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.     The question of how we can encourage creative capacities in young people has never been more relevant than it is today (Pink, 2006; Robinson as cited in TEDtalksDirector, 2007; Eisner as cited in VanderbiltUniversity, 2009). While the world is rapidly evolving, education has the great challenge of adapting to keep up. Scholars say that to meet the needs of 21st century learners, pedagogy must focus on fostering creative skills to enable students to manage in a future we cannot yet envision (Robinson as cited in TEDtalksDirector, 2007). Further, research demonstrates that creativity thrives with autonomy, support, and without judgment (Amabile, 1996; Codack [Zak], 2010; Harrington, Block, & Block, 1987; Holt, 1989; Kohn, 1993). So how well are schools doing in this regard? How do alternative models of education nurture or neglect creativity, and how can this inform teaching practice all around? In other words, ultimately, how can we nurture creativity in education? This documentary explores these questions from a scholarly art-based perspective. Artist/researcher/teacher Rebecca Zak builds on her experience in the art studio, academia, and the art classroom to investigate the various philosophies and strategies that diverse educational models implement to illuminate the possibilities for educational and paradigmatic transformation.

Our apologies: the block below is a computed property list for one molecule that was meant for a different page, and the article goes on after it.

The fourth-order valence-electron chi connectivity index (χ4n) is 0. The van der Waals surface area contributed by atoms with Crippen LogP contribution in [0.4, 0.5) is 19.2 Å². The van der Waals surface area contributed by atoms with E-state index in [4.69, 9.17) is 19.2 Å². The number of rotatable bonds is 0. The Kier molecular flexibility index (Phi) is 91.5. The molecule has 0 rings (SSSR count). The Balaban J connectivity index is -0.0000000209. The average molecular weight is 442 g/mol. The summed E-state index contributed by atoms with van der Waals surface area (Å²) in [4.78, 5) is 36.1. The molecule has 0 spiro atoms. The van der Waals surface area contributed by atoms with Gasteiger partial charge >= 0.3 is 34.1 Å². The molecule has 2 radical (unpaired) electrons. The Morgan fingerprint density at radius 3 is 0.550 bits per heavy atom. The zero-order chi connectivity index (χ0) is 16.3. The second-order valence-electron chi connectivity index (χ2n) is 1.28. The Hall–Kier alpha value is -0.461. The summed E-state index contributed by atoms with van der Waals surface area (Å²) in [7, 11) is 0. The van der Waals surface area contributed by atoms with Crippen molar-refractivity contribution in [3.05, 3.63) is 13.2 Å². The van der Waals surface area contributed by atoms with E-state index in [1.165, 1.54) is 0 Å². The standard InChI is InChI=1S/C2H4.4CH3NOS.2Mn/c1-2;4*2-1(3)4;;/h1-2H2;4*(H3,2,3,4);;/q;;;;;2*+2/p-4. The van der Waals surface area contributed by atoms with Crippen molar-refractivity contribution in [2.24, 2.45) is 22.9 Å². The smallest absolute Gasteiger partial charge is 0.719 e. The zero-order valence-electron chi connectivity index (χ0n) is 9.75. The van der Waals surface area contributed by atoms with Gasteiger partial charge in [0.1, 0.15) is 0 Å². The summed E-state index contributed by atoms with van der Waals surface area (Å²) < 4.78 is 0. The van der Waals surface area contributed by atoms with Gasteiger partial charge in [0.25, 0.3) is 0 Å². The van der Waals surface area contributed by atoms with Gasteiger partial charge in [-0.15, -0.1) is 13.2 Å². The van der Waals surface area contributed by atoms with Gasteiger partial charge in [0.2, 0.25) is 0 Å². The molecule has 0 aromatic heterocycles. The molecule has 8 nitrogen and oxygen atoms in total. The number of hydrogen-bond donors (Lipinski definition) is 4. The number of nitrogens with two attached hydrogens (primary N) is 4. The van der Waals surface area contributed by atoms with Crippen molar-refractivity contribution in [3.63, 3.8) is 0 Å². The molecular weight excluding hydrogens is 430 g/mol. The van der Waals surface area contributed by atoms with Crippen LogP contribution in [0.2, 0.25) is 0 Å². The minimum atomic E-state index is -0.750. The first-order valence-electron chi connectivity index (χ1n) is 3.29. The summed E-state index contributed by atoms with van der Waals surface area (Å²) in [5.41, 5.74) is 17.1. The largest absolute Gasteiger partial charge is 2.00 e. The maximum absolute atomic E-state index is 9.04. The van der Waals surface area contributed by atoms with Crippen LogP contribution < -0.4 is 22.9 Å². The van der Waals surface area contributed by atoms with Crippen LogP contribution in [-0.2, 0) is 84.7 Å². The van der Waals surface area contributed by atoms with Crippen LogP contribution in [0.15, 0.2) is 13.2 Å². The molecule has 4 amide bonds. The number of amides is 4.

.     The Raising Creativity documentary project consists of multiple parts across multiple platforms. There are five videos in the series that answer the why, who, how, what, and now what about creativity in education respectively (i.e., why is this topic important, who has spoken/written on this topic already, how will this issue be investigated this time, what was observed during the inquiry, and now what will this mean going forward?). There is also a self-reflexive blog that addresses certain aspects of the topic in greater depth (located here, on this website) and in the context of Rebecca’s lived experience to complement the video format. Together, all video and blog artifacts housed on this website function as a polyptych, wherein the pieces can stand alone individually yet are intended to work together and fulfill the dissertation requirements for Rebecca’s doctorate degree in education in reimagined ways.




Amabile, T. M. (1996). Creativity in context. Boulder, CO: Westview Press.

Codack [Zak], R. (2010). Portrait of the artist/researcher/teacher: A reflection on the nature of

.       learning. Journal of Unschooling and Alternative Learning, 4(7), 89–145.

Harrington, D. H., Block, J. H., & Block, J. (1987). Testing aspects of Carl Rogers’s theory
.      of creative environments: Child-rearing antecedents of creative potential in young
     adolescents. Journal of Personality and Social Psychology52(4), 851–856..    
.      doi: 10.1037/0022-3514.52.4.851
Holt, J. (1989). Learning all the time. Reading, MA: Addison-Wesley.
Kohn, A. (1993). Punished by rewards: The trouble with gold stars, incentive plans, A’s,
.        praise, and other bribes. Boston, MA: Houghton Mifflin.
Pink, D. H. (2006). A whole new mind: Why right-brainers will rule the future. New York, NY:
      Riverhead Books.

TEDtalksDirector. (2007, January 6). Sir Ken Robinson: Do schools kill creativity? Retrieved

.       January 26, 2013, from http://www.youtube.com/watch?v=iG9CE55wbtY

VanderbiltUniversity. (2009, November 4). Prof. Elliot W. Eisner: “What do the arts

.       teach?” Retrieved May 1, 2013, from http://youtu.be/h12MGuhQH9E